Twentieth Century-Fox Camera #6: Extremely rare!

Great news for loves of motion picture history and vintage movie cameras like Bell & Howell, Pathé, and Mitchell!  We are pleased to offer this unique piece of motion picture history, in working order and with many accessories from filters to lenses to camera stands.  Only fourteen to sixteen of these cameras were ever made, and this camera is believed to have filmed such important movies as “Miracle on 34th Street”, “The Man in the Gray Flannel Suit”, “Planet of the Apes”, and “Butch Cassidy and the Sundance Kid”.   Imagine stars like Gregory Peck and Natalie Wood and Charlton Heston hearing the words “look into the camera” and THIS could be that camera!  But we’re getting ahead of ourselves.  First, a little background.

With the transition in 1927 from silent to sound movies, new challenges in sound engineering presented themselves:  Movie cameras were noisy, generating too much noise to get close-up shots without getting clicks and whirrs on the soundtrack.  Initially, the solution was to produce “blimping”, or a housing for the whole camera.  This proved heavy and difficult to maneuver.   And so, in the 1930’s and early 1940’s, an effort was made to reduce camera noise at the source.  The designers of this camera set out to make the parts of the camera themselves lighter, smoother in motion, and the net effect was a camera so quiet that it could be used within two feet of a microphone.   The shape of the camera was also innovative for its day:  Not only are the “magazines” for the film insulated, but the housing of the camera is not a box shape:  It is cylindrical.  It is the first camera to use t-stop and coated lenses, non-radiating lenses, fluid head, 200 degree shutter, just to name a few firsts.  It was the first camera designed to film in Cinemascope, and Bausch & Lomb developed lenses specifically for it.  An experimental model of this camera was produced in the mid-1930’s.   Further cameras were produced in 1940.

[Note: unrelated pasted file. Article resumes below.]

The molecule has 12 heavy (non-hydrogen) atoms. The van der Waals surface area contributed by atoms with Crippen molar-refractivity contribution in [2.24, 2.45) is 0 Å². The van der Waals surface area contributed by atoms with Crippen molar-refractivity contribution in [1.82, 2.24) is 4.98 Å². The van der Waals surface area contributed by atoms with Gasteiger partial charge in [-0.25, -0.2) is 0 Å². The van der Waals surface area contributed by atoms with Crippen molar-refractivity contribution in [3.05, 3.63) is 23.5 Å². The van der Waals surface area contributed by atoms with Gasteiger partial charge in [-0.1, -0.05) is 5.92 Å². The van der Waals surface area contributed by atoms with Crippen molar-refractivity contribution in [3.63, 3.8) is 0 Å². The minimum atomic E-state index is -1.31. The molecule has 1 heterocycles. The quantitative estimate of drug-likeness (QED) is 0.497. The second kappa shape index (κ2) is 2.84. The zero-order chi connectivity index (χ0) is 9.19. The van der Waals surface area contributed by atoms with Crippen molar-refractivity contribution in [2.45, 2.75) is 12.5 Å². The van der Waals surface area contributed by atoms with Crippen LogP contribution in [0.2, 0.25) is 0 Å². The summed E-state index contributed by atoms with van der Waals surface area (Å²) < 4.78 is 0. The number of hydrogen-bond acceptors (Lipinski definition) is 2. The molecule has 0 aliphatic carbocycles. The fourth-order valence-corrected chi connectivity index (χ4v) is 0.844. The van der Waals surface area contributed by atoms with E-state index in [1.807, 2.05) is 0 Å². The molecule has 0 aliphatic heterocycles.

This camera comes with documentation and technical articles to attest to its age and innovative design.  There are copies of articles from 1935  describing the development of the camera, as well as articles from 1940 when the camera was introduced to the motion picture industry.  There are also numerous instructions for storage, maintenance, assembly, and operation of the equipment.

In addition to the camera and documentation, there are numerous accessories adding to the uniqueness of this look into cinema history.  Ranging from filters, metal filter holders and screens, adapters, lens paper by Kodak, camera oil, case made in Japan, and much more:  Please see the photos here and inquire with Monster Vintage.  We are happy to answer your questions.